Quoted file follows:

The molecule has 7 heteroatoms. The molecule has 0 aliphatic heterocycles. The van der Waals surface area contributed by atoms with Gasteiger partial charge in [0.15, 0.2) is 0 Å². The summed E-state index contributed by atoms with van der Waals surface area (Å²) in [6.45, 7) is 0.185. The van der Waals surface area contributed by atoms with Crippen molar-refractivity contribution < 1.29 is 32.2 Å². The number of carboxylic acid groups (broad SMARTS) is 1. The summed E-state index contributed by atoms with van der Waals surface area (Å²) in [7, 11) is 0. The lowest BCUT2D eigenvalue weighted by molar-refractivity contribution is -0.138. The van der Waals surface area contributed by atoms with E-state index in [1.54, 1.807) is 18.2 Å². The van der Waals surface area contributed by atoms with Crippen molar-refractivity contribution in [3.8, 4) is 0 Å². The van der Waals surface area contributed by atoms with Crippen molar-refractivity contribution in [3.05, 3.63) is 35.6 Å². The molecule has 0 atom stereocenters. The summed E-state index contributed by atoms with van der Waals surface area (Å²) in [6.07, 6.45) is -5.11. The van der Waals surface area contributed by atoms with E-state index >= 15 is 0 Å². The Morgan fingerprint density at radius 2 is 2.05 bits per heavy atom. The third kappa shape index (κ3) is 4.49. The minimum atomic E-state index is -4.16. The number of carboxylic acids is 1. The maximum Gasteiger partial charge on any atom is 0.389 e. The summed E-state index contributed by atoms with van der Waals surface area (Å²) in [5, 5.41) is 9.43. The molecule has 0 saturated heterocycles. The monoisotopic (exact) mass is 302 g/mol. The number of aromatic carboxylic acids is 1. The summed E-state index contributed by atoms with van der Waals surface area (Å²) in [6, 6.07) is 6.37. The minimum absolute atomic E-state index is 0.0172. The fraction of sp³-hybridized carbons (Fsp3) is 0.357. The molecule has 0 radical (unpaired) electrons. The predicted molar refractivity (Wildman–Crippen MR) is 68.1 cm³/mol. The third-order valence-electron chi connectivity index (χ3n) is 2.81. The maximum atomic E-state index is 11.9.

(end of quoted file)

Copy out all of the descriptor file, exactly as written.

The molecule has 7 heteroatoms. The molecule has 0 aliphatic heterocycles. The van der Waals surface area contributed by atoms with Gasteiger partial charge in [0.15, 0.2) is 0 Å². The summed E-state index contributed by atoms with van der Waals surface area (Å²) in [6.45, 7) is 0.185. The van der Waals surface area contributed by atoms with Crippen molar-refractivity contribution < 1.29 is 32.2 Å². The number of carboxylic acid groups (broad SMARTS) is 1. The summed E-state index contributed by atoms with van der Waals surface area (Å²) in [7, 11) is 0. The lowest BCUT2D eigenvalue weighted by molar-refractivity contribution is -0.138. The van der Waals surface area contributed by atoms with E-state index in [1.54, 1.807) is 18.2 Å². The van der Waals surface area contributed by atoms with Crippen molar-refractivity contribution in [3.8, 4) is 0 Å². The van der Waals surface area contributed by atoms with Crippen molar-refractivity contribution in [3.05, 3.63) is 35.6 Å². The molecule has 0 atom stereocenters. The summed E-state index contributed by atoms with van der Waals surface area (Å²) in [6.07, 6.45) is -5.11. The van der Waals surface area contributed by atoms with E-state index >= 15 is 0 Å². The Morgan fingerprint density at radius 2 is 2.05 bits per heavy atom. The third kappa shape index (κ3) is 4.49. The minimum atomic E-state index is -4.16. The number of carboxylic acids is 1. The maximum Gasteiger partial charge on any atom is 0.389 e. The summed E-state index contributed by atoms with van der Waals surface area (Å²) in [5, 5.41) is 9.43. The molecule has 0 saturated heterocycles. The monoisotopic (exact) mass is 302 g/mol. The number of aromatic carboxylic acids is 1. The summed E-state index contributed by atoms with van der Waals surface area (Å²) in [6, 6.07) is 6.37. The minimum absolute atomic E-state index is 0.0172. The fraction of sp³-hybridized carbons (Fsp3) is 0.357. The molecule has 0 radical (unpaired) electrons. The predicted molar refractivity (Wildman–Crippen MR) is 68.1 cm³/mol. The third-order valence-electron chi connectivity index (χ3n) is 2.81. The maximum atomic E-state index is 11.9.